In a previous article we described types of assessment processes and their function, and highlighted the key to understanding assessment feedback from teachers being knowledge of the learning outcome the assessment is focused on.
We referenced research revealing core principles of good feedback, which included that the assessment feedback is timely and enables further progress.
In instances where schooling and education are disrupted for communities and individuals, we often end up relying on information from formative assessments that report on learning-in-progress, rather than summative assessments for feedback, because not all curriculum content has been covered as expected.
For example, due to Covid-19 over the last two years, some schools have had to rely on predicted ATAR or, have adapted their final exam content, such as taking out the component of the English exam where students write essays on texts studied in class; instead doing only the ‘sight unseen component’ to textual analysis.
Formative assessments are designed to monitor learning and provide feedback throughout the learning process, in order to direct learning going forward. Students typically have involvement in this process, such as identifying strengths and weaknesses, or reflecting on progress in a learning journal.
Summative assessments provide a summary of learning achieved and assess the student against some sort of standard benchmark, e.g. a final exam.
The trouble with an over-reliance on summative assessments is the limited opportunity for students to understand how learning takes place and where to improve; this is why school systems have evolved over time to include the two types of assessment. As we illustrated with examples in our article on understanding the purpose of an assessment, the process needs to be ongoing rather than everything hanging on one big test at the end of the term – and this becomes all the more important during times of disruption to children’s education. Additionally, children with learning challenges around time management and information processing, or students who suffer anxiety are often at a disadvantage in traditional exam conditions.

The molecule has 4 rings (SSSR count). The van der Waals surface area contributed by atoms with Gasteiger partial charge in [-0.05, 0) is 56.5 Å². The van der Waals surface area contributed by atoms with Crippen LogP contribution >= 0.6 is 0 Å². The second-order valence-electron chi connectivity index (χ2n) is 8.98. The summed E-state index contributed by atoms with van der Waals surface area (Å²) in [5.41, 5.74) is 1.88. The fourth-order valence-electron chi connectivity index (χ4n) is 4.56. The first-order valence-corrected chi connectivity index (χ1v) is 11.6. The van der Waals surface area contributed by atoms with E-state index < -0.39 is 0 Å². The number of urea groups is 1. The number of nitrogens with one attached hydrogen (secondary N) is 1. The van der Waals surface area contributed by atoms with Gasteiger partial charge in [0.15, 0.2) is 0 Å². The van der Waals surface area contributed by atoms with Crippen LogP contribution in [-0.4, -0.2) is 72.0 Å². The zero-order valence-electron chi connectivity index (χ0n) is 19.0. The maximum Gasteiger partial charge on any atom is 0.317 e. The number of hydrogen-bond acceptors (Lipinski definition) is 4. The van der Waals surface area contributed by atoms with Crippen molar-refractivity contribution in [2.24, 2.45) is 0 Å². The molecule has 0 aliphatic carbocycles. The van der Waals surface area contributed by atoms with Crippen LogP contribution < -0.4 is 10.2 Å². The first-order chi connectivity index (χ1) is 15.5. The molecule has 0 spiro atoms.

While both forms of assessment are needed, we expect to see the shift from a heavy reliance on final marks to a more holistic approach as time goes on and we learn from current challenges.
While tutors will provide mock-exam and formal testing environments to help students cope under pressure, they will also structure their sessions to include recaps on previous topics and base a lot of their feedback on how students perform in a range of scenarios over time, rather than just in timed assessments or summative assessments at the end of each term. Of course, the 1-to-1 and small group tutoring set-up affords the tutor with the opportunity to get to know the student’s learning needs and progress in detail.